A clinical trial led by a team of BC-based researchers partly funded by the TFRI has revealed a more efficient way to treat metastatic castration-resistant prostate cancer (mCRPC), an aggressive form of disease with low survival rates.
The trial, which enrolled over 200 patients from six different cancer centres across British Columbia, tested the efficacy of two drugs already used to treat mCRPC: enzalutamide and abiraterone.
“These two hormone therapies are commonly used to treat mCRPC but we hadn’t yet learned the optimal sequence in which these drugs should be administered,” said Dr. Kim Chi, head of BC Cancer and one of the team’s lead investigators. “Through the trial we discovered that administering abiraterone acetate first, with enzalutamide afterwards, was better than the opposite sequence, delaying cancer progression by an average of four months.”
Enzalutamide and abiraterone target androgen receptors. While they function in different ways, their main goal is similar: to block testosterone from reaching cancer cells, cutting off the supply of fuel they need to grow.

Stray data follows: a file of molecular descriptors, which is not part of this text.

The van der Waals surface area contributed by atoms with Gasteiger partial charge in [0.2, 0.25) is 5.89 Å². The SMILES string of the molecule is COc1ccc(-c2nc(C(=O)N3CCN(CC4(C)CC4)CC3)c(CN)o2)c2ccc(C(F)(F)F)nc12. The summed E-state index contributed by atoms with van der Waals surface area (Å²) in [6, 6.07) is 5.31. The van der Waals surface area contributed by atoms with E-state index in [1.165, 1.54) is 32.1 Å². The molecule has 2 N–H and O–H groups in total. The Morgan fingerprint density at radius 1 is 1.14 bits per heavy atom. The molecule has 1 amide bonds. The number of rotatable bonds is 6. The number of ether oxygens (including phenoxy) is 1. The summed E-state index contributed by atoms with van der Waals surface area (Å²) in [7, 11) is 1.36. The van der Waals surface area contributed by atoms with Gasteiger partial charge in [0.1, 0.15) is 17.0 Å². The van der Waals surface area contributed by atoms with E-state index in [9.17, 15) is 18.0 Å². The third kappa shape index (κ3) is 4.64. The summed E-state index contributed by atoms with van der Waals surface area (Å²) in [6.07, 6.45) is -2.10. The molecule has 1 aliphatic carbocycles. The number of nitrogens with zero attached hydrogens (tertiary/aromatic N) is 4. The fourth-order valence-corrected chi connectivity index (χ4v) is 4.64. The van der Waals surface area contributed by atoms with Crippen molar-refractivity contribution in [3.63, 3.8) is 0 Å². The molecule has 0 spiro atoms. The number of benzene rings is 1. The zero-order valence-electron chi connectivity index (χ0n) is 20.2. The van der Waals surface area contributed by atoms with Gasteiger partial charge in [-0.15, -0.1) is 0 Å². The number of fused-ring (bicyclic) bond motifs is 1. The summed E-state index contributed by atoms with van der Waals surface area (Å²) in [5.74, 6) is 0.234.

The results of the trial, which were published in Lancet Oncology (November 2019), will provide doctors with better ways to use these drugs, allowing patients to quickly benefit from this research.
“We’re very pleased that this study will be able to change practice right away, while also providing clues on the mechanisms of sensitivity and resistance to androgen-targeted therapies in prostate cancer, which could inform future work,” said Dr. Chi.
The team will now proceed with its mission of finding newer and more efficient ways to treat this deadly disease.
“This also provides clues on the mechanisms of sensitivity and resistance to androgen receptors-targeted therapies in prostate cancer,” said Dr. Chi. “Our future work will be evaluating if there are predictive biomarkers of response or resistance that could help us to select the most appropriate therapy for each of our patients.”
Optimal sequencing of enzalutamide and abiraterone acetate plus prednisone in metastatic castration-resistant prostate cancer: a multicentre, randomized, open-label, phase 2, crossover trial
Daniel J Khalaf, Matti Annala, Sinja Taavitsainen, Daygen L Finch, Conrad Oja, Joanna Vergidis, Muhammad Zulfiqar, Katherine Sunderland, Arun A Azad, Christian K Kollmannsberger, Bernhard J Eigl, Krista Noonan, Deepa Wadhwa, Andrew Attwell, Bruce Keith, Susan L Ellard, Lyly Le, Martin E Gleave, Alexander W Wyatt, Kim N Chi
This study was partially funded by a Terry Fox New Frontiers Program Project Grant to Targeting the adaptive molecular landscape in castrate-resistant prostate cancer